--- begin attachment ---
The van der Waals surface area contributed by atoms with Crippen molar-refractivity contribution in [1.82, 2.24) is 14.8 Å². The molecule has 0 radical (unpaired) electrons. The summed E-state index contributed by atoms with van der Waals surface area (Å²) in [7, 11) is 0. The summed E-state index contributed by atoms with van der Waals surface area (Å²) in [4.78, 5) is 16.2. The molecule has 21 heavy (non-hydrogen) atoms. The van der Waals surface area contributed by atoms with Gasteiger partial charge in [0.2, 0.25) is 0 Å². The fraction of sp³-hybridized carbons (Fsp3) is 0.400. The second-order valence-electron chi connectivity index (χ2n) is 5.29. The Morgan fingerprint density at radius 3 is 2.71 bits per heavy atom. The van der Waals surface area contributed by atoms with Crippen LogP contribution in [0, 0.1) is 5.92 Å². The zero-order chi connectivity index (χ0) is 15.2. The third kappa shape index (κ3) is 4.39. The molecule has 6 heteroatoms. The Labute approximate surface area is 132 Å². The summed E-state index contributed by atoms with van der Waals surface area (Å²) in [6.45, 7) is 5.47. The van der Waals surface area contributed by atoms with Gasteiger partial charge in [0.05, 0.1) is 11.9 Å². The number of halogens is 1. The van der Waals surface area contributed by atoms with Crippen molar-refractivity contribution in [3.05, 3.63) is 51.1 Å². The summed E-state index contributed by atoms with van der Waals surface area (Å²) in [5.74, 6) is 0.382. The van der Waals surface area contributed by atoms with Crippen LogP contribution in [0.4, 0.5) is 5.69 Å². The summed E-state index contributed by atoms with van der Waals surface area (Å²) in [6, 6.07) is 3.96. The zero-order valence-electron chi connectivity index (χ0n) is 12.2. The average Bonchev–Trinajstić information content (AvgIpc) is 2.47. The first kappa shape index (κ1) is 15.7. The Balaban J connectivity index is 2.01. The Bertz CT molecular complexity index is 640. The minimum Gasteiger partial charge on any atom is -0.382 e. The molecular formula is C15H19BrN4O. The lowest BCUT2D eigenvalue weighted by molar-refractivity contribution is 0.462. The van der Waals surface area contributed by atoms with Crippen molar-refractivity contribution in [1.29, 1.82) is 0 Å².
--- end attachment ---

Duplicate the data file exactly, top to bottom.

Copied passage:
The van der Waals surface area contributed by atoms with Crippen molar-refractivity contribution in [1.82, 2.24) is 14.8 Å². The molecule has 0 radical (unpaired) electrons. The summed E-state index contributed by atoms with van der Waals surface area (Å²) in [7, 11) is 0. The summed E-state index contributed by atoms with van der Waals surface area (Å²) in [4.78, 5) is 16.2. The molecule has 21 heavy (non-hydrogen) atoms. The van der Waals surface area contributed by atoms with Gasteiger partial charge in [0.2, 0.25) is 0 Å². The fraction of sp³-hybridized carbons (Fsp3) is 0.400. The second-order valence-electron chi connectivity index (χ2n) is 5.29. The Morgan fingerprint density at radius 3 is 2.71 bits per heavy atom. The van der Waals surface area contributed by atoms with Crippen LogP contribution in [0, 0.1) is 5.92 Å². The zero-order chi connectivity index (χ0) is 15.2. The third kappa shape index (κ3) is 4.39. The molecule has 6 heteroatoms. The Labute approximate surface area is 132 Å². The summed E-state index contributed by atoms with van der Waals surface area (Å²) in [6.45, 7) is 5.47. The van der Waals surface area contributed by atoms with Gasteiger partial charge in [0.05, 0.1) is 11.9 Å². The number of halogens is 1. The van der Waals surface area contributed by atoms with Crippen molar-refractivity contribution in [3.05, 3.63) is 51.1 Å². The summed E-state index contributed by atoms with van der Waals surface area (Å²) in [5.74, 6) is 0.382. The van der Waals surface area contributed by atoms with Crippen LogP contribution in [0.4, 0.5) is 5.69 Å². The summed E-state index contributed by atoms with van der Waals surface area (Å²) in [6, 6.07) is 3.96. The zero-order valence-electron chi connectivity index (χ0n) is 12.2. The average Bonchev–Trinajstić information content (AvgIpc) is 2.47. The first kappa shape index (κ1) is 15.7. The Balaban J connectivity index is 2.01. The Bertz CT molecular complexity index is 640. The minimum Gasteiger partial charge on any atom is -0.382 e. The molecular formula is C15H19BrN4O. The lowest BCUT2D eigenvalue weighted by molar-refractivity contribution is 0.462. The van der Waals surface area contributed by atoms with Crippen molar-refractivity contribution in [1.29, 1.82) is 0 Å².